What are the most important value drivers for CRM?
The top value for a business is the software’s ability to help manage marketing and sales campaigns. CRM can help businesses test marketing and distribution strategies and gauge customer reactions. This information can be applied to future marketing efforts.
Another important value driver is that the software serves as a customer data repository, allowing you to consolidate customer knowledge within the organization in CRM. This includes far more than just contact details, but also customer behaviors and attitudes and price sensitivity. This, combined with personal data, can allow businesses to build more effective and predictive sales models and marketing campaigns that result in higher sales.
Further, CRM systems can help demonstrate ROI. With CRM you can quantitatively show increases in sales, customer referrals and participation in promotions.
What is the most common challenge a business faces when implementing CRM?
Typically the challenge is user adoption — getting your sales force and front line users to embrace CRM. They often see populating the fields as double entry, an extra step, or another way for management to check in on them. But once the sales force sees that using the software results in more sales, they can easily overcome that hurdle.
What are the most common performance metrics?
The top one, hands down, is revenue growth. The faster you can show ROI the better.
Second is growth in a business’s customer base, which means adding new customers or converting leads into paying customers.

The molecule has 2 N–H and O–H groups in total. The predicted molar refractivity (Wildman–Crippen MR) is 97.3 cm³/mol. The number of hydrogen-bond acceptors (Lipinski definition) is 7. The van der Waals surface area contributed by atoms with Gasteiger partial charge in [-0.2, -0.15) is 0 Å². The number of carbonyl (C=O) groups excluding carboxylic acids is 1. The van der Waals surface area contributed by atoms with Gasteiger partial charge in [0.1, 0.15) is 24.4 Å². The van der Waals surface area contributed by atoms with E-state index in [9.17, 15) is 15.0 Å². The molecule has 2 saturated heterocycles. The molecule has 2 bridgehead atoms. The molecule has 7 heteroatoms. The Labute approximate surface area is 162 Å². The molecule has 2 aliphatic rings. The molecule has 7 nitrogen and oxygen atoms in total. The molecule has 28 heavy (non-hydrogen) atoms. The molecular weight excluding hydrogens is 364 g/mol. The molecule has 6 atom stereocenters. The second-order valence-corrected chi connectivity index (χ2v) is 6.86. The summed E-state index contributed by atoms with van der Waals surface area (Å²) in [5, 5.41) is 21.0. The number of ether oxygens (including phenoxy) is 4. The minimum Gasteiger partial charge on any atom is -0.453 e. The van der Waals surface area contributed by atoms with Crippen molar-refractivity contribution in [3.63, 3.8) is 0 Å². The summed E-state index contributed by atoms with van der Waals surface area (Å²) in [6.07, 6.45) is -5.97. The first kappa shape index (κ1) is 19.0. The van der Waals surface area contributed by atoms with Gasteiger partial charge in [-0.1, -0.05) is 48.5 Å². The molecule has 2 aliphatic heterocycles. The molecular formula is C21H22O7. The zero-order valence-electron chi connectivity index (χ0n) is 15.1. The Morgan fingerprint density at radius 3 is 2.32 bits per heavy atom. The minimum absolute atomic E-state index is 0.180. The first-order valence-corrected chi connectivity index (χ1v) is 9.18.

The third most common performance metric is aggregating customer data. Many companies have customer data spread out over disparate systems. CRM gives businesses a one-stop shop for their records.
Can you give us some examples of companies that have benefited from implementing CRM?
The Toledo Mud Hens baseball team, which works within the media and entertainment industry, had ticket sales go up 88 percent in one year and their internal operations couldn’t keep up with demand. Adopting CRM allowed them to automate and streamline inefficient processes, which translated into more ticket sales. A customer testimonial is available with more information.
Another example is the human resources consulting firm Findley Davies. Implementing CRM in their call center has given them the ability to manage daily responsibilities and track productivity. It has dramatically changed and improved day-to-day operations within their Benefits Administration department.
Gina Rosen is a consultant at Columbus. Contact her at (248) 850-2195 or firstname.lastname@example.org.
With more than 20 years in the market and 6,000 successful business implementations, Columbus is a preferred Microsoft Dynamics business partner for ambitious companies. Columbus’ key deliverables include flexible and future-safe ERP, CRM, BI and related business applications that deliver competitive advantage and immediate impact.
While it may be tempting to snag an image from the Web and use it on your company website, that image is protected under copyright law and using it without permission could lead to significant losses.
“Copyright infringement is essentially a ‘strict liability’ offense,” says John Zanghi, a partner at Fay Sharpe. “In other words, if you infringe on a copyright owner’s exclusive rights you can be found liable for copyright infringement, even if you had no knowledge that an infringement occurred or did not make any money using the photograph.”
Smart Business spoke with Zanghi about copyright law and five strategies to protect your company from infringement.